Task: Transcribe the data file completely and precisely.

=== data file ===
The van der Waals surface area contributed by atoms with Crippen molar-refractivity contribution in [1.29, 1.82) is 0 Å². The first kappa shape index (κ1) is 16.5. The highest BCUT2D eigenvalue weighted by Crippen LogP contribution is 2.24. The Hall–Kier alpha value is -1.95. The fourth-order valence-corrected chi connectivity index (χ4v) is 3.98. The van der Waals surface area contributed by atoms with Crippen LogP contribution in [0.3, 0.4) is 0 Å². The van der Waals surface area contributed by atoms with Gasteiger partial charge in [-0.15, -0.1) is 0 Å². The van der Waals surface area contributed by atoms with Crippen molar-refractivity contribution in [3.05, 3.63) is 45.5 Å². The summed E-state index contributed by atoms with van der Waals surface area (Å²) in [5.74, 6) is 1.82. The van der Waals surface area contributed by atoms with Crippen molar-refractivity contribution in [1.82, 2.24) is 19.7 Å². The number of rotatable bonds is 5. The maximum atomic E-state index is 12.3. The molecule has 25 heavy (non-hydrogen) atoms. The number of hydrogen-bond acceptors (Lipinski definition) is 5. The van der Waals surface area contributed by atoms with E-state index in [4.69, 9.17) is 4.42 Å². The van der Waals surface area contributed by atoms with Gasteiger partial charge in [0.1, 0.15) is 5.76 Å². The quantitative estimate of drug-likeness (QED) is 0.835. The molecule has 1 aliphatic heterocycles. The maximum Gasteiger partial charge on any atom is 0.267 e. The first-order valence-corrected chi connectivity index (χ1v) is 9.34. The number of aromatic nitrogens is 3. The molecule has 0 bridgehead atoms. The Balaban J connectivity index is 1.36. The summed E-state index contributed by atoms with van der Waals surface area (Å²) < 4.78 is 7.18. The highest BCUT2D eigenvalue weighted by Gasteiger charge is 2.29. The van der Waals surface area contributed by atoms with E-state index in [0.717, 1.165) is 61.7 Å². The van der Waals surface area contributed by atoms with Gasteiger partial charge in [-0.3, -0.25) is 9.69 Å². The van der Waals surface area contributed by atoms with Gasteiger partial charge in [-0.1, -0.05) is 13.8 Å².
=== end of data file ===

The van der Waals surface area contributed by atoms with Crippen molar-refractivity contribution in [1.29, 1.82) is 0 Å². The first kappa shape index (κ1) is 16.5. The highest BCUT2D eigenvalue weighted by Crippen LogP contribution is 2.24. The Hall–Kier alpha value is -1.95. The fourth-order valence-corrected chi connectivity index (χ4v) is 3.98. The van der Waals surface area contributed by atoms with Crippen LogP contribution in [0.3, 0.4) is 0 Å². The van der Waals surface area contributed by atoms with Gasteiger partial charge in [-0.15, -0.1) is 0 Å². The van der Waals surface area contributed by atoms with Crippen molar-refractivity contribution in [3.05, 3.63) is 45.5 Å². The summed E-state index contributed by atoms with van der Waals surface area (Å²) in [5.74, 6) is 1.82. The van der Waals surface area contributed by atoms with Crippen molar-refractivity contribution in [1.82, 2.24) is 19.7 Å². The number of rotatable bonds is 5. The maximum atomic E-state index is 12.3. The molecule has 25 heavy (non-hydrogen) atoms. The number of hydrogen-bond acceptors (Lipinski definition) is 5. The van der Waals surface area contributed by atoms with E-state index in [4.69, 9.17) is 4.42 Å². The van der Waals surface area contributed by atoms with Gasteiger partial charge in [0.1, 0.15) is 5.76 Å². The quantitative estimate of drug-likeness (QED) is 0.835. The molecule has 1 aliphatic heterocycles. The maximum Gasteiger partial charge on any atom is 0.267 e. The first-order valence-corrected chi connectivity index (χ1v) is 9.34. The number of aromatic nitrogens is 3. The molecule has 0 bridgehead atoms. The Balaban J connectivity index is 1.36. The summed E-state index contributed by atoms with van der Waals surface area (Å²) < 4.78 is 7.18. The highest BCUT2D eigenvalue weighted by Gasteiger charge is 2.29. The van der Waals surface area contributed by atoms with E-state index in [0.717, 1.165) is 61.7 Å². The van der Waals surface area contributed by atoms with Gasteiger partial charge in [-0.3, -0.25) is 9.69 Å². The van der Waals surface area contributed by atoms with Gasteiger partial charge in [-0.1, -0.05) is 13.8 Å².